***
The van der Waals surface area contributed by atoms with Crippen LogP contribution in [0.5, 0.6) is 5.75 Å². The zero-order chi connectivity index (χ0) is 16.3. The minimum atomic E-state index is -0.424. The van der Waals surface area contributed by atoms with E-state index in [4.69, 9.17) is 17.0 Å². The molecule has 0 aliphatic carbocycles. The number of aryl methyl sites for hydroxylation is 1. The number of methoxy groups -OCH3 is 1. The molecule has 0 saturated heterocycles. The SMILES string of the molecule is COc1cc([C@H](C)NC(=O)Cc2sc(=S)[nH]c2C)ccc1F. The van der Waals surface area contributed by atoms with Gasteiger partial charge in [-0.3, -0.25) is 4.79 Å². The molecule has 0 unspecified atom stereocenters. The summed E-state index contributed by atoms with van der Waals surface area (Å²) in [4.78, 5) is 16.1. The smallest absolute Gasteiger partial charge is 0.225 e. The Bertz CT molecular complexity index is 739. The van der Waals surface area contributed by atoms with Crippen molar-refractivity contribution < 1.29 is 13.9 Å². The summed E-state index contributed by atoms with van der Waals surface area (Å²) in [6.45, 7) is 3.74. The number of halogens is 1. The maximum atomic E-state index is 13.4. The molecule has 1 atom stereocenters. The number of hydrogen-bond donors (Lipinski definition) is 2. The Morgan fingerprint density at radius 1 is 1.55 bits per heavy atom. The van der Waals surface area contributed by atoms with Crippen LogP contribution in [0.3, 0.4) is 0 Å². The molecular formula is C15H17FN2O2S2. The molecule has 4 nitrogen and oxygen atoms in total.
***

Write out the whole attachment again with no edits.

The van der Waals surface area contributed by atoms with Crippen LogP contribution in [0.5, 0.6) is 5.75 Å². The zero-order chi connectivity index (χ0) is 16.3. The minimum atomic E-state index is -0.424. The van der Waals surface area contributed by atoms with E-state index in [4.69, 9.17) is 17.0 Å². The molecule has 0 aliphatic carbocycles. The number of aryl methyl sites for hydroxylation is 1. The number of methoxy groups -OCH3 is 1. The molecule has 0 saturated heterocycles. The SMILES string of the molecule is COc1cc([C@H](C)NC(=O)Cc2sc(=S)[nH]c2C)ccc1F. The van der Waals surface area contributed by atoms with Gasteiger partial charge in [-0.3, -0.25) is 4.79 Å². The molecule has 0 unspecified atom stereocenters. The summed E-state index contributed by atoms with van der Waals surface area (Å²) in [4.78, 5) is 16.1. The smallest absolute Gasteiger partial charge is 0.225 e. The Bertz CT molecular complexity index is 739. The van der Waals surface area contributed by atoms with Crippen molar-refractivity contribution < 1.29 is 13.9 Å². The summed E-state index contributed by atoms with van der Waals surface area (Å²) in [6.45, 7) is 3.74. The number of halogens is 1. The maximum atomic E-state index is 13.4. The molecule has 1 atom stereocenters. The number of hydrogen-bond donors (Lipinski definition) is 2. The Morgan fingerprint density at radius 1 is 1.55 bits per heavy atom. The van der Waals surface area contributed by atoms with Crippen LogP contribution in [0.3, 0.4) is 0 Å². The molecular formula is C15H17FN2O2S2. The molecule has 4 nitrogen and oxygen atoms in total.